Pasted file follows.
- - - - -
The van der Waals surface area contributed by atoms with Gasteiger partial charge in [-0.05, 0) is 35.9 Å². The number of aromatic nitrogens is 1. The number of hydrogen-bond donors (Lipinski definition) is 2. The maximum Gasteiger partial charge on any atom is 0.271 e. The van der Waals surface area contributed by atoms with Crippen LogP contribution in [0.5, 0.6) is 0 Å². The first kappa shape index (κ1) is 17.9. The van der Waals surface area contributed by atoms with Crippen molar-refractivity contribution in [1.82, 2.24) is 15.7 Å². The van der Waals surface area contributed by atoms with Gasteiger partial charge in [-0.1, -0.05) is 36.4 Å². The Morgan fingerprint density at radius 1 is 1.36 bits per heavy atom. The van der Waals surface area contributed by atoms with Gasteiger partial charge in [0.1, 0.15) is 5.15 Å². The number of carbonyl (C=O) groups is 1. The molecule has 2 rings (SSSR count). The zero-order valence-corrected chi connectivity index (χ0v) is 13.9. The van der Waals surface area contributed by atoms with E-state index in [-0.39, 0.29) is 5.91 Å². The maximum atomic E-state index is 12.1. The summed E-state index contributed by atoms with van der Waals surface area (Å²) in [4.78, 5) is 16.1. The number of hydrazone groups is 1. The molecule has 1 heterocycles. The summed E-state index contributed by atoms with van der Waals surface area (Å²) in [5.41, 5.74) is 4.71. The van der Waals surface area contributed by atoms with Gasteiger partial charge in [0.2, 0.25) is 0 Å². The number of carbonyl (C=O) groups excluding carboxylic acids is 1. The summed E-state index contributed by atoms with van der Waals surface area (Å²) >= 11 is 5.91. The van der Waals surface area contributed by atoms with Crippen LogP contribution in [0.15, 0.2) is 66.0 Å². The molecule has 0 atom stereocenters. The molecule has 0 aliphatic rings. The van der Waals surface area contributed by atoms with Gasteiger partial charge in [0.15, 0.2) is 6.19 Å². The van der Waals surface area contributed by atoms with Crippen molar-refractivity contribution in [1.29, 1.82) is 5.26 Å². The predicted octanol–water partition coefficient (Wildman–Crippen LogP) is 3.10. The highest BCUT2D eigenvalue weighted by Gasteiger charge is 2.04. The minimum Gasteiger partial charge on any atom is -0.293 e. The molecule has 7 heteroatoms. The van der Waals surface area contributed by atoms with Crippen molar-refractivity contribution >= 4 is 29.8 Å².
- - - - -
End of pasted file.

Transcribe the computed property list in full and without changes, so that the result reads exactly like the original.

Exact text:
The van der Waals surface area contributed by atoms with Gasteiger partial charge in [-0.05, 0) is 35.9 Å². The number of aromatic nitrogens is 1. The number of hydrogen-bond donors (Lipinski definition) is 2. The maximum Gasteiger partial charge on any atom is 0.271 e. The van der Waals surface area contributed by atoms with Crippen LogP contribution in [0.5, 0.6) is 0 Å². The first kappa shape index (κ1) is 17.9. The van der Waals surface area contributed by atoms with Crippen molar-refractivity contribution in [1.82, 2.24) is 15.7 Å². The van der Waals surface area contributed by atoms with Gasteiger partial charge in [-0.1, -0.05) is 36.4 Å². The Morgan fingerprint density at radius 1 is 1.36 bits per heavy atom. The van der Waals surface area contributed by atoms with Gasteiger partial charge in [0.1, 0.15) is 5.15 Å². The number of carbonyl (C=O) groups is 1. The molecule has 2 rings (SSSR count). The zero-order valence-corrected chi connectivity index (χ0v) is 13.9. The van der Waals surface area contributed by atoms with E-state index in [-0.39, 0.29) is 5.91 Å². The maximum atomic E-state index is 12.1. The summed E-state index contributed by atoms with van der Waals surface area (Å²) in [4.78, 5) is 16.1. The number of hydrazone groups is 1. The molecule has 1 heterocycles. The summed E-state index contributed by atoms with van der Waals surface area (Å²) in [5.41, 5.74) is 4.71. The van der Waals surface area contributed by atoms with Gasteiger partial charge in [0.2, 0.25) is 0 Å². The number of carbonyl (C=O) groups excluding carboxylic acids is 1. The summed E-state index contributed by atoms with van der Waals surface area (Å²) >= 11 is 5.91. The van der Waals surface area contributed by atoms with Crippen LogP contribution in [0.15, 0.2) is 66.0 Å². The molecule has 0 atom stereocenters. The molecule has 0 aliphatic rings. The van der Waals surface area contributed by atoms with Gasteiger partial charge in [0.15, 0.2) is 6.19 Å². The van der Waals surface area contributed by atoms with Crippen molar-refractivity contribution in [1.29, 1.82) is 5.26 Å². The predicted octanol–water partition coefficient (Wildman–Crippen LogP) is 3.10. The highest BCUT2D eigenvalue weighted by Gasteiger charge is 2.04. The minimum Gasteiger partial charge on any atom is -0.293 e. The molecule has 7 heteroatoms. The van der Waals surface area contributed by atoms with Crippen molar-refractivity contribution >= 4 is 29.8 Å².